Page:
Archive for the ‘Trusts and estates’ Category

Greenspan v. LADT LLC – Once and for All, a Trust Is Not an Entity (2016-5-26)

Sometimes a court provides a clear statement of the law.  Greenspan v. LADT LLC (2010) 191 Cal.App.4th 486 is one such opinion, providing a definite and authoritative answer to the issue of whether a trust is an entity – it is not. From the opinion. “Courts often speak of the alter ego doctrine as if […]






Estate of Britel – When is a Child Not a Child? (2015-6-12)

The law is filled with rules.  Rules give guidance to judges. Sometimes the legal result does not square with the facts.  In Estate of Britel (2015) 236 Cal.App.4th 127, “the court admitted into evidence a DNA test showing a 99.9996 percent probability that the decedent (Amine Britel) was A.S.’s (the child’s) father.”  Yet the court […]






U.S. v. Milovanovic – Ninth Circuit Adopts a Sloppy Fiduciary Standard (2012-5-9)

Case law reflects a tension in the interpretation of fiduciary duties. One camp favors a “I know it when I see it” approach, while the more rigorous jurists seek to discern the basis for imposition of such liability. This tension is on full display in the recent en banc decision in U.S. v. Milovanovic, ___ […]






A. W. B. Simpson on English Wills in the 12th and 13th Centuries (2012-4-22)

A study of the ancient English common law begins, for many points, with the law that developed after 1066.  The history of inheritances of land is certainly curious, as we inevitably find it tied to the duties owed in a feudal, agricultural society. Here is an excellent analysis from Oxford Prof. A. W. B. Simpson. […]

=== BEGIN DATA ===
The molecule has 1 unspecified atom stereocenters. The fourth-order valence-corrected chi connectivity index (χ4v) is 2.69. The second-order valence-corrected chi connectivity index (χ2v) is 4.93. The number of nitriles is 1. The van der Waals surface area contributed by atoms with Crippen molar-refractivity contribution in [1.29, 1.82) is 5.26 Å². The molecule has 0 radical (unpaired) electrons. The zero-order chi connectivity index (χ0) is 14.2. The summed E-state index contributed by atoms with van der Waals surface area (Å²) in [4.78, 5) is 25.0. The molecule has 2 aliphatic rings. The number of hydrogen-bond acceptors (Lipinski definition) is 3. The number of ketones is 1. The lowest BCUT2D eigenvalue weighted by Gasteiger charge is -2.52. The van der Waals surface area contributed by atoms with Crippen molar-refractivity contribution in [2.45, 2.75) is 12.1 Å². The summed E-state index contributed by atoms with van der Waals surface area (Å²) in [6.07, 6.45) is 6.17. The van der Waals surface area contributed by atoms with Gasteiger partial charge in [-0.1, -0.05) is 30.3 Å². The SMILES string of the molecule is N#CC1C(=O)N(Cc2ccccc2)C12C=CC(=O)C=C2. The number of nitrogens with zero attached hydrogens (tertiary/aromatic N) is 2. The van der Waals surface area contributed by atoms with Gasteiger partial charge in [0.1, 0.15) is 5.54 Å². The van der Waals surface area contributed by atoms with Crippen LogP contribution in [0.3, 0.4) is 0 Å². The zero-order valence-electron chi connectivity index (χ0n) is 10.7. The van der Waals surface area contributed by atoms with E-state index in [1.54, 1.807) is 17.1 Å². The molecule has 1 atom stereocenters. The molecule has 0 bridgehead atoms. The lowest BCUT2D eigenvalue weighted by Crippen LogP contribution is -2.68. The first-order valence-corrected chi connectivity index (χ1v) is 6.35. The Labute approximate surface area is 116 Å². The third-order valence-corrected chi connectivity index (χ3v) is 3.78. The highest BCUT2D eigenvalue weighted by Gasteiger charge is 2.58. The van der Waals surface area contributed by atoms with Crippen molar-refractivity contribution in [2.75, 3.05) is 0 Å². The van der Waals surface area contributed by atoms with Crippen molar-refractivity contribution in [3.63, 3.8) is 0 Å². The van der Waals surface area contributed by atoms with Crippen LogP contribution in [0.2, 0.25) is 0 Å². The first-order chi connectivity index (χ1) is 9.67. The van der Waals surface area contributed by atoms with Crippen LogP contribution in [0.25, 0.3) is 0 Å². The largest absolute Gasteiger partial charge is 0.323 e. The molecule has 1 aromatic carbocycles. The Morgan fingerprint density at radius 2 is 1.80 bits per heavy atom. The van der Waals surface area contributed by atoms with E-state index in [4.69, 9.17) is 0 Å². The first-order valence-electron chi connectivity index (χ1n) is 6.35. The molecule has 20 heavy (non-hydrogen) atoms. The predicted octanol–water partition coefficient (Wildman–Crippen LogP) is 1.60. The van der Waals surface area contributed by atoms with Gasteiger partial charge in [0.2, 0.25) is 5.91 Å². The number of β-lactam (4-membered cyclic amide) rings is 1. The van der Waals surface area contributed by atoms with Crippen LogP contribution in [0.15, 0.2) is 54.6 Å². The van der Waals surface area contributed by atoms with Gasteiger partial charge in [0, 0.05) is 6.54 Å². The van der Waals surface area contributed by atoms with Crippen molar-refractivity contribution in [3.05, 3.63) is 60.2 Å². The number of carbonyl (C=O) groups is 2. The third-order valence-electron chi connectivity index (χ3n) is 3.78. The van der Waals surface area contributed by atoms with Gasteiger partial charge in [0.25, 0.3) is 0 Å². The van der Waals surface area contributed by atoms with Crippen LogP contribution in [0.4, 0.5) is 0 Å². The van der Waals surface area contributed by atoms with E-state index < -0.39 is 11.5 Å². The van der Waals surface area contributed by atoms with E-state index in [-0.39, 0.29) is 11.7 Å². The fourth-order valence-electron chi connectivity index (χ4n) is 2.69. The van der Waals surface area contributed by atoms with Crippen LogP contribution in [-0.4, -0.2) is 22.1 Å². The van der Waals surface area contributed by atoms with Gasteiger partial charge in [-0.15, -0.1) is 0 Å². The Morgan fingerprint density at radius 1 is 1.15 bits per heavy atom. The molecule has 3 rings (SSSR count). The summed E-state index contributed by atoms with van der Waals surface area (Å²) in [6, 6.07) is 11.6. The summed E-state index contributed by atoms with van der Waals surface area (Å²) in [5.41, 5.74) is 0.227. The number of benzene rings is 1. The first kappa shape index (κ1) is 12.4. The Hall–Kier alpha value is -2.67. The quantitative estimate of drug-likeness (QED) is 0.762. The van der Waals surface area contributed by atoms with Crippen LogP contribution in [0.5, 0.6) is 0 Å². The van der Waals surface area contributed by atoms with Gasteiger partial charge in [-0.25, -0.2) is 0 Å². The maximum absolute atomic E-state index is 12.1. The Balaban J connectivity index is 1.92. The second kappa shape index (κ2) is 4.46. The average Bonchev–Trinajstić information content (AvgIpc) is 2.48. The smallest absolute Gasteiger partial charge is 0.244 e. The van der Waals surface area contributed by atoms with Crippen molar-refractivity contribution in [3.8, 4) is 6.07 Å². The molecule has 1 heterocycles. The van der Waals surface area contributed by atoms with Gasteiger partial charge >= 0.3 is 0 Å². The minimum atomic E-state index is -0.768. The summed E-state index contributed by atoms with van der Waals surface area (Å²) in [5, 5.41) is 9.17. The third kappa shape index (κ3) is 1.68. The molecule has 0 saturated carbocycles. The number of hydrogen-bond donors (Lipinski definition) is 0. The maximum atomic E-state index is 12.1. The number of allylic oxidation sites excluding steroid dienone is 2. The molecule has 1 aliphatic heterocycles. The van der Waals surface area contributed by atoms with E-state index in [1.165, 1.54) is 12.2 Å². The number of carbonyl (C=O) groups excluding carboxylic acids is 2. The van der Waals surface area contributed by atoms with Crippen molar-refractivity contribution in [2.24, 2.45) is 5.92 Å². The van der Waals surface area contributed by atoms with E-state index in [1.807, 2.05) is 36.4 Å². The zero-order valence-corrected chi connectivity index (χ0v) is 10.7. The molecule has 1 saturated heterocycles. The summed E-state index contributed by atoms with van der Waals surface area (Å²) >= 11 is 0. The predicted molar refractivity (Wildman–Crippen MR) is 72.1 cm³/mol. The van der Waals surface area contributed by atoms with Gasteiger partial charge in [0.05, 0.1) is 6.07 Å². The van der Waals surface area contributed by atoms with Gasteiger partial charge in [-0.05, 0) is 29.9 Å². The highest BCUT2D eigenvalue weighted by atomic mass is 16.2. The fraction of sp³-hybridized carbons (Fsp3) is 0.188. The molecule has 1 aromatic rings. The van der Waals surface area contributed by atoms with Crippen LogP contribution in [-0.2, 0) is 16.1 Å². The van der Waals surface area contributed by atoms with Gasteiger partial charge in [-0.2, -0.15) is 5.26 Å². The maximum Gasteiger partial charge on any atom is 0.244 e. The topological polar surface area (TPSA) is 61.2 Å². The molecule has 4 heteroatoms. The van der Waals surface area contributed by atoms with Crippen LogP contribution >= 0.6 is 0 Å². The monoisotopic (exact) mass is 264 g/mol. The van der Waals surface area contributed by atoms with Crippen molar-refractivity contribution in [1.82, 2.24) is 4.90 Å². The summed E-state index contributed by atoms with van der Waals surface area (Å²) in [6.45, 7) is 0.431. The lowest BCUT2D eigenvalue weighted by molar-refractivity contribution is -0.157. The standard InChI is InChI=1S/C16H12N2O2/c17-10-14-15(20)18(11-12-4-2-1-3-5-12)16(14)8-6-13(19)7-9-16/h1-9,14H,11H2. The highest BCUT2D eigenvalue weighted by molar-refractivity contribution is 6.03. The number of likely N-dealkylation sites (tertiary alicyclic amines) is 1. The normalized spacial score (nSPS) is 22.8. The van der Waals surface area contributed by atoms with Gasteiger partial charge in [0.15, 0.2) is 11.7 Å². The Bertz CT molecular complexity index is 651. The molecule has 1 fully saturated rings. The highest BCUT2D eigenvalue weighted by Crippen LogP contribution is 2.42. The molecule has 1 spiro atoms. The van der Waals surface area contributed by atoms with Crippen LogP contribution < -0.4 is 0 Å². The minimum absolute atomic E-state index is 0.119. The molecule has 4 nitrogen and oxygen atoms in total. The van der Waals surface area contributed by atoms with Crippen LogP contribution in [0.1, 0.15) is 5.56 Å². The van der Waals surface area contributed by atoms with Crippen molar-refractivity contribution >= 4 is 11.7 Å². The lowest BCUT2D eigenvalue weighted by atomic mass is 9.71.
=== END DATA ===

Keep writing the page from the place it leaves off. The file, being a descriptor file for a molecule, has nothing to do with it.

L.S. Sealy – Categories of Fiduciary Duties (2012-1-10)

In a law review article published 50 years ago, Cambridge law professor L.S. Sealy reviewed two centuries of English case law on fiduciary relationships.  He concluded, correctly, that different relationships give rise to different duties. As a starting point, “Fletcher Moulton L.J. once warned against what he called ‘the danger of trusting to verbal formulae’ […]






The Long-Standing Connection Between Real Estate Law and Probate (2011-10-31)

I am reading a series of lectures delivered in 1972 by S.F.C. Milsom and collected in The Legal Framework of English Feudalism (Cambridge University Press 1976).  The text is difficult, as it frequently refers to rights, remedies, and procedures that long ago ceased to be relevant in the law of English-speaking nations. Still, as I […]






Estate of Giraldin – Trustee Does Not Owe Duties Future Beneficiaries of Estate Planning Trust (2011-10-4)

This author has often complained that the trust laws have not kept pace with modern practice as it relates to estate planning.  Estate planning trusts (a.k.a. “living trust”) are used as will substitutes.  The rules pertaining to wills are well known, and are established by case and by code. In contrast, the statutory rules relating […]






Weinberger v. Morris – Why Doesn’t the Merger Doctrine Extinguish Many Living Trusts? (2011-9-19)

This writer has commented regularly that the modern estate planning trust is a legal fiction.  A convenient legal fiction, mind you, but still a legal fiction. The estate planning trust (also known by the unfortunate term, “living trust”) is a merely a will substitute.  It takes effect – meaning, it provides a benefit to a […]






Tracing the Origin of the English Trust to the Year 1350 (2011-8-21)

Here is the clearest explanation I have found to date regarding the rise of trusts in English law.  Bear in mind that England was still a feudal system in the year 1350.  Also bear in mind that a court of law could not enforce a trust – such jurisdiction lay within the court of equity, […]






Bellows v. Bellows – Further Proof That Estate Planning Trusts Are Not Always a Good Idea (2011-7-4)

The fees in a probate case trigger a reaction that sometimes borders on panic.  Part of the reasoning behind the use of an estate planning trust (sometimes referred to as an inter vivos trust) is that the trust will save on attorney’s fees. However, as I tell clients, it only works if the beneficiaries get […]